Depreciation is a key tax strategy for real estate investors, allowing them to reduce their taxable income without affecting their actual cash flow. Understanding and applying depreciation can significantly lower your tax bill and improve your investment returns.
What is Depreciation?
In simple terms, depreciation lets you write off the cost of a property over time. For residential properties, this period is typically 27.5 years. For example, if you buy a property and allocate $200,000 of its cost to improvements, you can depreciate $7,272 each year ($200,000 divided by 27.5 years).
- Allocate More to Building Value: Since land can’t be depreciated, aim to allocate a higher portion of the purchase price to the building, which is depreciable. Often, 20% is allocated to land and 80% to the building, but this can vary based on appraisals or property tax assessments.
- Cost Segregation Studies: These studies can reclassify certain property costs from a 39-year depreciation schedule to a shorter 5, 7, or 15-year schedule. This method can increase your near-term tax deductions significantly.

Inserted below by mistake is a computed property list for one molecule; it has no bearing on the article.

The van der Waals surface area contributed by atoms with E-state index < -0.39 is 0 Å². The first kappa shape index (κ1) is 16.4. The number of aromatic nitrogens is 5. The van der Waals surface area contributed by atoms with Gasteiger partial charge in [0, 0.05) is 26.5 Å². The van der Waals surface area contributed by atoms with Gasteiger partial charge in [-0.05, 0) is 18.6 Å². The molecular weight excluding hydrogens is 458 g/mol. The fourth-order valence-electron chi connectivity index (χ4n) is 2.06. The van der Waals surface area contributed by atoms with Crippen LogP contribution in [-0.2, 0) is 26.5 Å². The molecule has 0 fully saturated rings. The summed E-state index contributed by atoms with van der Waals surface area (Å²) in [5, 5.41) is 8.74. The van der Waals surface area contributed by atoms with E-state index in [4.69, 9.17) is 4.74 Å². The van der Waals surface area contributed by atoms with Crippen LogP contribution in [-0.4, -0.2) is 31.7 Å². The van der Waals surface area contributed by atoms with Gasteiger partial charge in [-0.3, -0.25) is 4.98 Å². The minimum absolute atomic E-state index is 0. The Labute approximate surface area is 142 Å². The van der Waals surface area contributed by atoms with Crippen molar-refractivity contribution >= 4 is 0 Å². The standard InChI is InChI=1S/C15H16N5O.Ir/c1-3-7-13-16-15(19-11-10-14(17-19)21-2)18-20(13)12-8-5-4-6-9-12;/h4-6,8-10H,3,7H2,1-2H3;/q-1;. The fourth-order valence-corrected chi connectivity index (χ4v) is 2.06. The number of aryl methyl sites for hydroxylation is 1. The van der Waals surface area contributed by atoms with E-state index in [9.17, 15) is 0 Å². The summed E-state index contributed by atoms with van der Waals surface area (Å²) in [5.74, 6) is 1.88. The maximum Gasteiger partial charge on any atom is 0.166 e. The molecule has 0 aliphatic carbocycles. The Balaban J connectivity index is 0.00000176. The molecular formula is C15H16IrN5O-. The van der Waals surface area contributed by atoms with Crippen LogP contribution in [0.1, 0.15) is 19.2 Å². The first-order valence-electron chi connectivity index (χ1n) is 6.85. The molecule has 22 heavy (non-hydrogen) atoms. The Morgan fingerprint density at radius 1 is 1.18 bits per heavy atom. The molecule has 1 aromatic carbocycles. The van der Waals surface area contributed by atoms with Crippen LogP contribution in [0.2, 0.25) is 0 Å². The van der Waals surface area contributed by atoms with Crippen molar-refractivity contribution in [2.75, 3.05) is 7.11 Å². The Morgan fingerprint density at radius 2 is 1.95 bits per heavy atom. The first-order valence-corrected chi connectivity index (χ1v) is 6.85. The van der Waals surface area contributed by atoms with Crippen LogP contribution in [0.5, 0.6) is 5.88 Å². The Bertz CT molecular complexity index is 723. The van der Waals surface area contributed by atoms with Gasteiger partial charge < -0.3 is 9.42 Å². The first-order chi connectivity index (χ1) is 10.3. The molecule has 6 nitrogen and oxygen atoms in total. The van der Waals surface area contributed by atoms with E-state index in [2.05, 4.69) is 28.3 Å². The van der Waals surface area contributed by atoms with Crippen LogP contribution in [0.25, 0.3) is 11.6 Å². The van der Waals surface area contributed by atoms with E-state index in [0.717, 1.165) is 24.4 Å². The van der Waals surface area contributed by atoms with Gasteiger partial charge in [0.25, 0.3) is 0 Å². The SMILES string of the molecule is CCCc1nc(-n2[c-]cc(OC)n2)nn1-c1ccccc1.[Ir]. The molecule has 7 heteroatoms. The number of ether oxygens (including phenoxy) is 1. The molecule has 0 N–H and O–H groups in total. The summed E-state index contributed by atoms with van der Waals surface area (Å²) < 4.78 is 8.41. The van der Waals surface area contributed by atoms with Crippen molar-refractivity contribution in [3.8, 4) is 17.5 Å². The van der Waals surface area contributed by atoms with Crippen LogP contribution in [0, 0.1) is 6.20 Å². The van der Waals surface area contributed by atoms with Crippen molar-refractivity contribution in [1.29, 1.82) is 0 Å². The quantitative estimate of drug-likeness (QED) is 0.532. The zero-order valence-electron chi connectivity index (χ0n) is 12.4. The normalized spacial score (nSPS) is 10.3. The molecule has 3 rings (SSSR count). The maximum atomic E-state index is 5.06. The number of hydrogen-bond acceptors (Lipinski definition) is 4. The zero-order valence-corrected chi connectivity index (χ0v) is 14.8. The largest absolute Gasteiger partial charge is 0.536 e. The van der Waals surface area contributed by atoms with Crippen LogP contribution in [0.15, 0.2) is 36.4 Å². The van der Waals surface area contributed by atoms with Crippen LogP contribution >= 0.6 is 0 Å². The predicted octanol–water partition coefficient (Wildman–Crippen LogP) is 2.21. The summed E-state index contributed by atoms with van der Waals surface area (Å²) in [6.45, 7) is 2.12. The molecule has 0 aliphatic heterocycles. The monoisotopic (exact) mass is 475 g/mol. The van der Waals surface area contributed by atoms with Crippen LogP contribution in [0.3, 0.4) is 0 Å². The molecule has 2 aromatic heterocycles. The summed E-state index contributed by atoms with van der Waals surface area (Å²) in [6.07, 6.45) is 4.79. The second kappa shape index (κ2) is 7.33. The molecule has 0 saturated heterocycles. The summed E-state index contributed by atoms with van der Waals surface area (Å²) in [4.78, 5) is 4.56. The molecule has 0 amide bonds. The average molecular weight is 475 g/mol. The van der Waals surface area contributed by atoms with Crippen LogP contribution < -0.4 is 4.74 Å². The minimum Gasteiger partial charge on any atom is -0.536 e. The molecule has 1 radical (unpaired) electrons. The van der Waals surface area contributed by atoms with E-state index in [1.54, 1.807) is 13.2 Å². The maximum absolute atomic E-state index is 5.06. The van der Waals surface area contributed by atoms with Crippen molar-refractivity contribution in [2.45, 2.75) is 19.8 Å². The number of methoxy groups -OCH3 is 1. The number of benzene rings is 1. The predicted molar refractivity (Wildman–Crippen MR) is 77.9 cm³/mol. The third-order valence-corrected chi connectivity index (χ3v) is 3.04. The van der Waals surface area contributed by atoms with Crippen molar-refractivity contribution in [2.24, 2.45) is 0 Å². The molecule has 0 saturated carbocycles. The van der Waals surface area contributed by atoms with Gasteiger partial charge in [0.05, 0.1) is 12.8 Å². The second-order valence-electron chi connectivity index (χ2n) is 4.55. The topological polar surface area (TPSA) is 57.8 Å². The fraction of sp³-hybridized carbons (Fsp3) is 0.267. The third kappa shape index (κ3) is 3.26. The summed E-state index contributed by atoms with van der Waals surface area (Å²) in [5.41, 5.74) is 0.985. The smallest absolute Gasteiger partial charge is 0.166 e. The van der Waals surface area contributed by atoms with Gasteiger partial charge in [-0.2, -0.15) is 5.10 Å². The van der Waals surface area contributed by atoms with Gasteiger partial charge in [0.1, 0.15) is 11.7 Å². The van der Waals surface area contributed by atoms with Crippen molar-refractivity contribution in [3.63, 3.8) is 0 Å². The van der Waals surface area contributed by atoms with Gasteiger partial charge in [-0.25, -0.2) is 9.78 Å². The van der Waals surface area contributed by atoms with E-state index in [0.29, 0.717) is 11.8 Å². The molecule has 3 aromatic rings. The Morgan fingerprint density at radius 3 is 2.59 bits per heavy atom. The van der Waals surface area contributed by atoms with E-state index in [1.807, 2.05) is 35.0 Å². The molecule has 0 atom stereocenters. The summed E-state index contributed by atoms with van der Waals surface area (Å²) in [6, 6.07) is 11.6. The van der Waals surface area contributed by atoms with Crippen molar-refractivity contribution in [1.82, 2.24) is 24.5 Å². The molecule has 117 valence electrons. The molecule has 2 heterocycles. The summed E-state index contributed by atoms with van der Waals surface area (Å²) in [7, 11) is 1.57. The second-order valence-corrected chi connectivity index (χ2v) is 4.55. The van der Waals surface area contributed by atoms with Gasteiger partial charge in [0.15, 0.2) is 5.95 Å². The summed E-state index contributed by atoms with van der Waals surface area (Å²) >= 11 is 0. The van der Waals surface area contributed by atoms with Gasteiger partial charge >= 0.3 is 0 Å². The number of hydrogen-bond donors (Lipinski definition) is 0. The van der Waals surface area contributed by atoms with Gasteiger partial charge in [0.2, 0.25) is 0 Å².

- 100% Bonus Depreciation: Under recent tax law changes, certain property aspects (like personal property or land improvements) can be fully depreciated in the first year of ownership, offering a substantial tax break.
Example of Depreciation Benefits
If you have a building worth $100,000, the typical annual depreciation would be $3,636. However, with cost segregation, you could potentially increase your first-year deduction to $22,909 by combining bonus and regular depreciation.
Be Aware of Depreciation Recapture
While depreciation lowers your tax liability during ownership, it’s important to consider depreciation recapture. This is a tax on the depreciation you claimed when you sell the property. For example, if you claimed $80,000 in depreciation over several years, and then sell the property, that $80,000 is taxed up to 25% as ordinary income.
Depreciation is a powerful tool in real estate investing, allowing investors to save significantly on taxes. However, it’s important to understand the rules and implications, including depreciation recapture. As always, consult with a tax professional to make the most of this strategy in your specific situation.
Disclaimer: This article is for educational purposes only and should not be construed as financial or investment advice